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    I tried having them both enabled vs. just BIOS or just UEFI. However, I did find a breakthrough - I noticed that this model does not support booting to internal devices via legacy mode. I was able to enable UEFI network stack for the NIC in the BIOS settings page, and change the boot file in WDS, and it PXE'd via UEFI, and then was able to complete the deployment. In other environments I support the UEFI clients all tend to have UEFI PXE enabled already, and this hasn't been an issue. Now I just need to get WDS working with both legacy and UEFI at the same time. – Sam Lewis May 25 '18 at 16:07
  • I think I need to add a DHCP Policy to make it treat the legacy and UEFI clients differently. Currently I cannot do that as the DHCP server is 2008 R2 and that feature is new as of 2012. We're planning on upgrading (We already have the hardware) to 2016 this summer. We're also planning to get rid of most of the non-UEFI models with these new ones anyway. – Sam Lewis May 25 '18 at 16:09
2

To provide some closure, this was the answer:

I had to add a DHCP Policy to treat legacy and UEFI clients differently. I had to wait until our DHCP server (2008 R2) was replaced with a (2016) new one sometime that summer. I basically followed this guide: https://gal.vin/2017/05/05/pxe-booting-for-uefi-bios/ . I'll repost the text here in case that URL goes down.

Defining DHCP Vendor Classes

  1. Go to DHCP, right-click on IPv4.
  2. In the DHCP Vendor Classes window, click Add
  3. For the Name enter PXEClient (UEFI x86).
  4. For the Description enter whatever you want.
  5. Under the ASCII text enter PXEClient:Arch:00006 (you will not be able to paste this text, and it’s also case-sensitive)
  6. Click OK to add it to the list.
  7. Now repeat steps 2 – 6 for PXEClient (UEFI x64) with PXEClient:Arch:00007 as the ASCII value.
  8. Finally, repeat steps 2 – 6 for PXEClient (BIOS x86 & x64) with PXEClient:Arch:00000 (five zero’s) as the ASCII value.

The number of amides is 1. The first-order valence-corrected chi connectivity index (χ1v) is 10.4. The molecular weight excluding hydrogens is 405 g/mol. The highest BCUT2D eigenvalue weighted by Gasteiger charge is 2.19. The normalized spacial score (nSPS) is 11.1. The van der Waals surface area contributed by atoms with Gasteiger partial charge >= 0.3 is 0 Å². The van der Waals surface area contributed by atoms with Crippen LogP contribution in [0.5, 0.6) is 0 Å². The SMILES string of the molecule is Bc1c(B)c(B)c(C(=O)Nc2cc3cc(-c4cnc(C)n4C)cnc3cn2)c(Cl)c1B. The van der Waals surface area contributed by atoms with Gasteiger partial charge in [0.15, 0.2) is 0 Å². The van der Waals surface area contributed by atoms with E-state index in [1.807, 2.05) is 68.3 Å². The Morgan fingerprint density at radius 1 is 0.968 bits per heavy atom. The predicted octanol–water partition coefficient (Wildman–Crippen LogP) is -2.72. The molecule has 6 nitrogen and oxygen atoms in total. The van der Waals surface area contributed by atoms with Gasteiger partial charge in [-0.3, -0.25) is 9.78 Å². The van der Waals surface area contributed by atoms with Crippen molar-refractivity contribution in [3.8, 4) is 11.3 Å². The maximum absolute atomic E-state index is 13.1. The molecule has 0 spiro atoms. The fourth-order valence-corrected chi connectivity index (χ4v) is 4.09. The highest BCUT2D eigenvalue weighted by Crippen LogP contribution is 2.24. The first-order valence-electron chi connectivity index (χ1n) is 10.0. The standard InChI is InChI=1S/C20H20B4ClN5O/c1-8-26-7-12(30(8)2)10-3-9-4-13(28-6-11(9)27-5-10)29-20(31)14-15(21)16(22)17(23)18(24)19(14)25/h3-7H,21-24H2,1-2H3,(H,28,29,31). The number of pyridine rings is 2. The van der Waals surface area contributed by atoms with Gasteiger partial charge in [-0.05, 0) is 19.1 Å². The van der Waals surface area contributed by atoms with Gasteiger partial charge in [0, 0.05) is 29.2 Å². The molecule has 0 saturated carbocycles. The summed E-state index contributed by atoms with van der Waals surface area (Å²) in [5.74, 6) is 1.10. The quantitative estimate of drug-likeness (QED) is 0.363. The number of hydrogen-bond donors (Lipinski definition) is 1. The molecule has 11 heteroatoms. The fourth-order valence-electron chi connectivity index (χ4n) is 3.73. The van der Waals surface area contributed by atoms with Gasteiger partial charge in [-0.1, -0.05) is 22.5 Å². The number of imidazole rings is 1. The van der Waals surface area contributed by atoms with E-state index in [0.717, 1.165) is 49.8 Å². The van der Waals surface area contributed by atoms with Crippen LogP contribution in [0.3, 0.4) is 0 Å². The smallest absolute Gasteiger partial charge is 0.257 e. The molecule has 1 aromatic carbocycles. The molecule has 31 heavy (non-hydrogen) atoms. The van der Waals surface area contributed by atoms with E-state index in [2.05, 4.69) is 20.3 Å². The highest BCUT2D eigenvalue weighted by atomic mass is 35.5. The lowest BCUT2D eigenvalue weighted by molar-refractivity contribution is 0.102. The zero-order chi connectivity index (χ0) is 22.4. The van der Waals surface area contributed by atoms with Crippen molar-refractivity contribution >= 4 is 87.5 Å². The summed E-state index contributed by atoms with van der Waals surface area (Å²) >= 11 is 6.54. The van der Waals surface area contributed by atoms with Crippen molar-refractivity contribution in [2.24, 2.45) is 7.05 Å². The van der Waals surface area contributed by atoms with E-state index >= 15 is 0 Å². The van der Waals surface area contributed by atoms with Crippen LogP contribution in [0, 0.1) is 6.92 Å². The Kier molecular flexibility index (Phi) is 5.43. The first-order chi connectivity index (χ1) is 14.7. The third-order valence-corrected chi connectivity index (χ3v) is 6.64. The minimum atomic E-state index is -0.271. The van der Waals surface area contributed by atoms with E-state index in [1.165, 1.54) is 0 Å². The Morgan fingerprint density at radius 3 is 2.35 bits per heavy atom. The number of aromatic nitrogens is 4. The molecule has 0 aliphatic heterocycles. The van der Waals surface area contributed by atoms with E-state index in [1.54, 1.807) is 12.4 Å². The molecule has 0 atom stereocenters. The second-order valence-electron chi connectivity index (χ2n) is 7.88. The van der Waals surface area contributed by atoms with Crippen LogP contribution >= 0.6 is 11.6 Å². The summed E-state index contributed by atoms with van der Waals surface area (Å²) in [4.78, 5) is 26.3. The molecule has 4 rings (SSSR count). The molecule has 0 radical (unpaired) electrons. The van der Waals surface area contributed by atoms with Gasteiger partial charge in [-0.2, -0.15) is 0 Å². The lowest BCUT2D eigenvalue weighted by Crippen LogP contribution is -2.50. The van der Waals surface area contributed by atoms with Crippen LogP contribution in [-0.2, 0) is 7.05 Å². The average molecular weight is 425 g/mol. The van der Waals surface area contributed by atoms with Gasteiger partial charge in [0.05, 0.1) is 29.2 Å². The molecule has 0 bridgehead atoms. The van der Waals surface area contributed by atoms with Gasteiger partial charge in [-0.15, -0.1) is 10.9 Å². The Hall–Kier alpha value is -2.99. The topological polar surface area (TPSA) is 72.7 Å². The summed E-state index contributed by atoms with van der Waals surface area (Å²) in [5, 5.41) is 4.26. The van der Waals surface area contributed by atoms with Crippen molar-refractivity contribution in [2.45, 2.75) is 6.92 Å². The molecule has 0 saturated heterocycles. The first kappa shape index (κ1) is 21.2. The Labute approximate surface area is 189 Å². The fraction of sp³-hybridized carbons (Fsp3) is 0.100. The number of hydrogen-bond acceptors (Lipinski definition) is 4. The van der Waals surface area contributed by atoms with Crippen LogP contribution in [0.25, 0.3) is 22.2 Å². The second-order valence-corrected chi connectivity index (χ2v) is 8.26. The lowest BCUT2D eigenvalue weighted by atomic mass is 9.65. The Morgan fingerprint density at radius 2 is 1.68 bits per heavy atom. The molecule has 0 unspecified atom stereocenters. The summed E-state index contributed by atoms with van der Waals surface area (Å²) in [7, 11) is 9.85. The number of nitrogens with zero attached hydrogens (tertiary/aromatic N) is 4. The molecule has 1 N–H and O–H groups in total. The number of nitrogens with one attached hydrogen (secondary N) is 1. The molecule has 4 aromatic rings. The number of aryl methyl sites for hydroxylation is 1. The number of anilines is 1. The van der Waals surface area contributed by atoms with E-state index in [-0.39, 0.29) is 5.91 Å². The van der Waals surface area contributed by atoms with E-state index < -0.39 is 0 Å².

Defining DHCP Policies

  1. Go to DHCP and expand the scope you wish to create a policy for.
  2. Right-click on Policies and choose New Policy.
  3. Enter PXEClient (UEFI x64) for the name.
  4. Enter a Description, or leave it blank. Click Next.
  5. On the Configure Conditions for the policy screen, click Add.
  6. In the Add/Edit Condition window, click the Value: drop down menu.
  7. Choose the PXEClient (UEFI x64) vendor class you created earlier.
  8. Tick the Append wildcard(*) check box and then click Add and finally OK.
  9. Click Next on the Configure Conditions for the policy screen.
  10. On the Configure settings for the policy screen, click No for the Do you want to configure an IP address range for the policy. Click Next.
  11. Please Note: if DHCP is on the same server as WDS, you will need to set option 060, if WDS is on a different server, you do not need to set option 060.
  12. On the Configure settings for the policy screen, scroll down until you see options 060 (if applicable), 066 and 067.
  13. Tick option 060 and enter PXEClient if applicable.
  14. Tick option 066 and enter either the FQDN or the IP address of the WDS server.
  15. Tick option 067 and enter boot\x64\wdsmgfw.efi – this is the x64 UEFI boot file for WDS. Click Next.
  16. On the Summary screen, if all the details are correct, click Finish.
  17. Now repeat steps 2 – 14 for PXEClient (UEFI x86) with boot\x86\wdsmgfw.efi as option 067.
  18. Finally, repeat steps 2 – 14 once again for PXEClient (BIOS x86 & x64) with boot\x64\wdsnbp.com as option 067 and leave option 060 empty.

protected by Community Feb 20 at 17:54